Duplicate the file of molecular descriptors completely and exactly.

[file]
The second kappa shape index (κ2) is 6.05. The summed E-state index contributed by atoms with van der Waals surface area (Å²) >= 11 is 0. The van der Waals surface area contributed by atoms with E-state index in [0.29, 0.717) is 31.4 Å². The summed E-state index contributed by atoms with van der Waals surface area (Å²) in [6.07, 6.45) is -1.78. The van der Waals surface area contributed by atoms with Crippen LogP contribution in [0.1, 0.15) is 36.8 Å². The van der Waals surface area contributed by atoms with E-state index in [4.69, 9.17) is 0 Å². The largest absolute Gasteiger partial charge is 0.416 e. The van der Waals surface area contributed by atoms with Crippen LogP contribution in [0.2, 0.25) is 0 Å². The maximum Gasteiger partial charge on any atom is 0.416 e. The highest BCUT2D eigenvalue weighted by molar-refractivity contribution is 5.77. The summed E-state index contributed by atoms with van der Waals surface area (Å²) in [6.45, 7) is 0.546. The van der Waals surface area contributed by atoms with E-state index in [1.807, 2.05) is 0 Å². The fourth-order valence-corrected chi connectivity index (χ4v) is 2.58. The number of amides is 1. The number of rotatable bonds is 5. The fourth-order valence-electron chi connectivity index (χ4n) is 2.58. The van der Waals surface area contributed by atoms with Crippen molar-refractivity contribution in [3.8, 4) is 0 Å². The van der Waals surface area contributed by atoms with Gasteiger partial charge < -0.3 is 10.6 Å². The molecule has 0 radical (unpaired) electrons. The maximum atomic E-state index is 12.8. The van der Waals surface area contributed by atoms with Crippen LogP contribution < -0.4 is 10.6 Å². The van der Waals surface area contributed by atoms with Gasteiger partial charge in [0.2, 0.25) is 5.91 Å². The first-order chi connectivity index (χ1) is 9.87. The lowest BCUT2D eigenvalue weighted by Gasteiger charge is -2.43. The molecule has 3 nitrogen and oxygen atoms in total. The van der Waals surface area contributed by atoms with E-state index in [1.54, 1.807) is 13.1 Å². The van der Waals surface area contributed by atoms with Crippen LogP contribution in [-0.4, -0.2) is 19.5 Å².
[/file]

The second kappa shape index (κ2) is 6.05. The summed E-state index contributed by atoms with van der Waals surface area (Å²) >= 11 is 0. The van der Waals surface area contributed by atoms with E-state index in [0.29, 0.717) is 31.4 Å². The summed E-state index contributed by atoms with van der Waals surface area (Å²) in [6.07, 6.45) is -1.78. The van der Waals surface area contributed by atoms with Crippen LogP contribution in [0.1, 0.15) is 36.8 Å². The van der Waals surface area contributed by atoms with E-state index in [4.69, 9.17) is 0 Å². The largest absolute Gasteiger partial charge is 0.416 e. The van der Waals surface area contributed by atoms with Crippen LogP contribution in [0.2, 0.25) is 0 Å². The maximum Gasteiger partial charge on any atom is 0.416 e. The highest BCUT2D eigenvalue weighted by molar-refractivity contribution is 5.77. The summed E-state index contributed by atoms with van der Waals surface area (Å²) in [6.45, 7) is 0.546. The van der Waals surface area contributed by atoms with E-state index in [1.807, 2.05) is 0 Å². The fourth-order valence-corrected chi connectivity index (χ4v) is 2.58. The number of amides is 1. The number of rotatable bonds is 5. The fourth-order valence-electron chi connectivity index (χ4n) is 2.58. The van der Waals surface area contributed by atoms with Crippen molar-refractivity contribution in [3.8, 4) is 0 Å². The van der Waals surface area contributed by atoms with Gasteiger partial charge < -0.3 is 10.6 Å². The molecule has 0 radical (unpaired) electrons. The maximum atomic E-state index is 12.8. The van der Waals surface area contributed by atoms with Crippen LogP contribution < -0.4 is 10.6 Å². The van der Waals surface area contributed by atoms with Gasteiger partial charge in [0.2, 0.25) is 5.91 Å². The first-order chi connectivity index (χ1) is 9.87. The lowest BCUT2D eigenvalue weighted by Gasteiger charge is -2.43. The molecule has 3 nitrogen and oxygen atoms in total. The van der Waals surface area contributed by atoms with E-state index in [1.54, 1.807) is 13.1 Å². The van der Waals surface area contributed by atoms with Crippen LogP contribution in [-0.4, -0.2) is 19.5 Å².